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 Table of Contents  
REVIEW ARTICLE
Year : 2016  |  Volume : 7  |  Issue : 2  |  Page : 91-95

Myofibroblasts in oral health and odontogenic lesions


Department of Oral and Maxillofacial Pathology, SRM Dental College, Chennai, Tamil Nadu, India

Date of Web Publication19-May-2016

Correspondence Address:
Srikanth Ramarao Prabakar
Department of Oral and Maxillofacial Pathology, SRM Dental College, Chennai, Tamil Nadu
India
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DOI: 10.4103/0976-433X.182665

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  Abstract 

Myofibroblasts (MFs) are the cells that are not only essential for the integrity of the human body by virtue of its role in physiological tissue repair (wound healing), but can also threaten it by its ability to promote tumor development. Under physiological conditions, after wound healing, MFs disappear by apoptosis, but when there is continued insult, these MFs persist in the tissue and result in dysfunctional repair mechanisms causing excessive secretion of extracellular matrix with resultant fibrosis and scarring. MFs are phenotypically altered fibroblasts and are a unique group of smooth muscle-like fibroblasts that have a similar appearance and function regardless of their tissue of residence. MFs originate from different precursor cells, the major contribution being from local recruitment of connective tissue fibroblasts. However, local mesenchymal stem cells, bone marrow-derived mesenchymal stem cells, and cells derived from an epithelial-mesenchymal transition process, may represent alternative sources of MFs when local fibroblasts are not able to satisfy the requirement for these cells during repair. Apart from pathological remodeling of tissues, they play an important role in organogenesis and oncogenesis, inflammation, repair, and fibrosis. Because of their ubiquitous presence in all tissues, MFs play important roles in various organ diseases and perhaps in multisystem diseases as well. In the light of such severe consequences of MF appearance and dysfunction, the necessity of more profoundly understanding the molecular mechanisms of MF formation and function is essential. This article highlights the overview of MFs and their role in oral health and disease particularly in relation to odontogenic lesions.

Keywords: Myofibroblasts, wound healing, odontogenic lesions


How to cite this article:
Prabakar SR, Kumar T D, Krishnan R, Prakash S S. Myofibroblasts in oral health and odontogenic lesions. SRM J Res Dent Sci 2016;7:91-5

How to cite this URL:
Prabakar SR, Kumar T D, Krishnan R, Prakash S S. Myofibroblasts in oral health and odontogenic lesions. SRM J Res Dent Sci [serial online] 2016 [cited 2020 Oct 22];7:91-5. Available from: https://www.srmjrds.in/text.asp?2016/7/2/91/182665


  Introduction Top


Myofibroblasts (MFs), by simple definition, are specialized fibroblasts, with smooth muscle like features characterized by the presence of contractile apparatus.[1] They are unique cells and are essential for the integrity of the mammalian body by virtue of its role in wound healing, but it can also threaten it by its ability to promote tumor development. Through the secretion of inflammatory and anti-inflammatory cytokines, chemokines, growth factors, as well as extracellular matrix proteins and proteases, they play an important role in organogenesis and oncogenesis, inflammation, repair and fibrosis in most organs and tissues. It is an almost universal cellular component in mammalian lesions, but not a typical component of normal untraumatized tissues.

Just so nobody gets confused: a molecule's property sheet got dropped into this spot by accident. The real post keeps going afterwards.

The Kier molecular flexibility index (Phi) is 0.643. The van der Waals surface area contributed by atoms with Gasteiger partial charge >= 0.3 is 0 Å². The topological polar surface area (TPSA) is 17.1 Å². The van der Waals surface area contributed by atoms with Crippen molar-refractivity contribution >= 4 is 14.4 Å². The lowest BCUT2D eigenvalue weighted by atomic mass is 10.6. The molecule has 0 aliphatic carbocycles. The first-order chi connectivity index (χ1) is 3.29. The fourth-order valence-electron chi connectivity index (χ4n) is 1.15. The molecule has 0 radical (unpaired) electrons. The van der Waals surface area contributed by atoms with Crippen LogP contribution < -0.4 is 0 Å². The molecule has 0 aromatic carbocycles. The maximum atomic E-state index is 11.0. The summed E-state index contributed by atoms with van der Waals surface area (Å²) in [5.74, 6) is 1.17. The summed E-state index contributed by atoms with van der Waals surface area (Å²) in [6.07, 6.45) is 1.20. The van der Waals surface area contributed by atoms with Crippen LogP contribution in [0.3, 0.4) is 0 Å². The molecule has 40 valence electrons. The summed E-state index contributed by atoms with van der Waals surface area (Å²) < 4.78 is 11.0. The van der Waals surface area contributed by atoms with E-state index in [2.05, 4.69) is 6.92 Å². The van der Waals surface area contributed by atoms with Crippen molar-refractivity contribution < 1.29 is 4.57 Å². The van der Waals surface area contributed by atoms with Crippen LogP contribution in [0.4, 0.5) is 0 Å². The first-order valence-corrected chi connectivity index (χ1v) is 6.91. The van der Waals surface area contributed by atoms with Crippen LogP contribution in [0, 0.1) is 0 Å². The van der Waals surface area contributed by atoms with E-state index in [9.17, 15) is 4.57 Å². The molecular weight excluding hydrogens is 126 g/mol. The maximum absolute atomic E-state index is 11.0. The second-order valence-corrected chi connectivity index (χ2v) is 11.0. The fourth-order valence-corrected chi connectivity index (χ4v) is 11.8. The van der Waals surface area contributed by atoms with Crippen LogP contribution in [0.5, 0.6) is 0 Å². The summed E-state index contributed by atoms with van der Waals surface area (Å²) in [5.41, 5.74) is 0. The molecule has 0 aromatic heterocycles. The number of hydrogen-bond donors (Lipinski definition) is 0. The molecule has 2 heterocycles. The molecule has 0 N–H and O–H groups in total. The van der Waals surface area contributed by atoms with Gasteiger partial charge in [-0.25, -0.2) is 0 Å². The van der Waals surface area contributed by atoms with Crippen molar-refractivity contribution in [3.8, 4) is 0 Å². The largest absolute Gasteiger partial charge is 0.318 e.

The concept of collagen, being the main element responsible for contraction of wound, changed in 1950. It was discovered that specialized fibroblasts were present in the granulation tissues. Microscopic studies revealed that these specialized cells are similar to that of smooth muscle cells which are capable of contraction. Later, these smooth muscle-like cells is termed as MFs, by Gabbiani in 1971.[2]

Partly because of its absence in normal tissues, it has not been a part of conventional histologic teaching and has contributed difficulties in explaining the nature of these ubiquitous cells and in defining it. This article reviews on some important hallmarks related to its structure, immunophenotypes, origin and fate, its role in normal, and in pathologic situations.


  Structure Top


MFs have several unique morphological characteristics, few of which are present in fibroblast as well as smooth muscle cells. They are spindle-shaped cells [Figure 1] with numerous cytoplasmic extensions containing actin microfilaments called as stress fibers, and they are connected to each other by adherens and gap junctions and are connected to extracellular matrix (ECM) by a transmembrane complex known as fibronexus.[3]
Figure 1: Myofibroblasts in stromal cells (Courtesy: Fuyuhiro Y, Yashiro M, Noda S, Kashiwagi S, Matsuoka J, Doi Y, Kato Y, Muguruma K, Sawada T, Hirakawa K. Myofibroblasts are associated with the progression of scirrhous gastric carcinoma. J Exp Ther Med 2010;547-51)

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Transmission electron microscopy shows, the cell membranes display numerous invaginations. The cytoplasm is rich in well-developed rough endoplasmic reticulum (RER), Golgi apparatus, mitochondria, and indented nucleus[Figure 2].
Figure 2: Transmission electron microscopy showing tubular epithelial-myofibroblast transdifferentiation (Courtesy: Fan JM, Ng YY, Hill PA, Nikolic-Paterson DJ, Mu W, Atkins RC, Lan HY. Transforming growth factor-beta regulates tubular epithelial-myofibroblast transdifferentiation in vitro. J Int Soc Nephrol 1996;56:1455-67)

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Since MFs share features with fibroblasts (RER and Golgi apparatus) and with smooth muscle cells (myofilaments), it is seen that MF's are devoid of lamina – a structure seen in smooth muscle cells.

Further, α-smooth muscle actin (α-SMA) is present in other cells other than MFs such as pericytes, endothelial cells, myoepithelial cells, and one should not rely only on expression of α-SMA alone in identification or in distinguishing MFs. Hence, electron microscopy plays an important role in distinguishing MFs from other cells.


  Immunphenotypes Top